That the speaker has the time between "now" (when the speaker said it) until the woman makes food, to do something.
The same reason you wouldn't need it in English, though in both languages this is probably more likely to be an answer to a question
In German and English you don't need to say the word time here either. At least for German I can say it's very common to say ich habe noch (Zeit), bis die Frau kocht. Literally: I have still (time) until the woman cooks. noch (still) is there to indicate that's the time left.
I always translate 'mad' into 'meal' but it's not accepted. I'm not a native English speaker, but is it wrong if I say 'the woman makes meal' ?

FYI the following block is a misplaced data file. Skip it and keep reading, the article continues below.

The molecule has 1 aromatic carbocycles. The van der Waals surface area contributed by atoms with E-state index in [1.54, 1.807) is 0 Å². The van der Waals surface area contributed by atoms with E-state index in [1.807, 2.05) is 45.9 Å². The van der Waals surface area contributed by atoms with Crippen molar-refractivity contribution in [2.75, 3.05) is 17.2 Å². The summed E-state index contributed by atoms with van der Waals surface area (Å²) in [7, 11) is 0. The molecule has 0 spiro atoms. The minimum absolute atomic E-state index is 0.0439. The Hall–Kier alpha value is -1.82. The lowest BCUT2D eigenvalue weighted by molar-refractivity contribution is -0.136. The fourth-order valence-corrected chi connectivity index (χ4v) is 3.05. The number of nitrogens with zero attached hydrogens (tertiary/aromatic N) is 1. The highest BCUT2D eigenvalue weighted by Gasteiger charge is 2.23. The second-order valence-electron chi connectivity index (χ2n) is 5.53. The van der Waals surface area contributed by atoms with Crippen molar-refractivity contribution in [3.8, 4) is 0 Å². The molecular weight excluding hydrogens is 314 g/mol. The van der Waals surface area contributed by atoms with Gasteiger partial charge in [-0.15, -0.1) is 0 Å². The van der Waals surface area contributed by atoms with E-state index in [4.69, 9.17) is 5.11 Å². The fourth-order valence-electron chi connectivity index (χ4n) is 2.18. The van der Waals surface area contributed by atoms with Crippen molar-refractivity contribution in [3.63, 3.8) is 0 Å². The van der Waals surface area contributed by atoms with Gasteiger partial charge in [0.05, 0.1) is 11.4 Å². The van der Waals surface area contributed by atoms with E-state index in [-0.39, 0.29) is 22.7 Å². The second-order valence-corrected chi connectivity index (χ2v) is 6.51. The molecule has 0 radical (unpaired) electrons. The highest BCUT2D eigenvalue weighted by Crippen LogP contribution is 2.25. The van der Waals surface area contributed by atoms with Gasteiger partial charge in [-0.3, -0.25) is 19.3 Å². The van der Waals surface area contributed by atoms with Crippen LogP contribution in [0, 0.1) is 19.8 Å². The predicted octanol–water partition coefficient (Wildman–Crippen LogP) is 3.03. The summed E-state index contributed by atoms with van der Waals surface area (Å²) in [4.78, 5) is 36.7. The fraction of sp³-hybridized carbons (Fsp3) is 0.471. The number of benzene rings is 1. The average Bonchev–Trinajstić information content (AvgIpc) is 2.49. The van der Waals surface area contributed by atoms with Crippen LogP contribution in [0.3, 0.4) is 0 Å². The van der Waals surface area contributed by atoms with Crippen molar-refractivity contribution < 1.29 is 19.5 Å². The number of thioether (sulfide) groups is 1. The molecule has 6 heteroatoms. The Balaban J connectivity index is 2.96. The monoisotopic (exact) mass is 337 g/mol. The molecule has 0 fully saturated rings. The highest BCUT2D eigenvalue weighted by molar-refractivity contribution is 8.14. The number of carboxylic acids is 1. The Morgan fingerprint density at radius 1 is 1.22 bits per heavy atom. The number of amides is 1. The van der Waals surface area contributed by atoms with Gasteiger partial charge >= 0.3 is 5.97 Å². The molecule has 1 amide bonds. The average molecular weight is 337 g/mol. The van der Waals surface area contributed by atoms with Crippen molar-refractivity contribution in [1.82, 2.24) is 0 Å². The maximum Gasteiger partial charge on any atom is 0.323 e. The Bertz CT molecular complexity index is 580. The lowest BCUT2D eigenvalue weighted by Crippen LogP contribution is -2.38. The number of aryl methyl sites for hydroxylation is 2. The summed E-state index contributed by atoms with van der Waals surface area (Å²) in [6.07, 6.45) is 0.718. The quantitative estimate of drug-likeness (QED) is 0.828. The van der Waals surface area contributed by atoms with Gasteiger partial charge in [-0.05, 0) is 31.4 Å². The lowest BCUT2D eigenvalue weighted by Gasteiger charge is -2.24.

If you want to use that sentence it would be "the woman makes the meal" or even better, "the woman is making the meal".
The other thing is that the phrase "laver mad" means "cooking" or "cooks". It's the same as the Swedish "lagar mat". You don't have to use the word "food" at all.
The sentence needs a context to make sense. Without that, it really needs an object for 'have' -- in English and I would assume in Danish.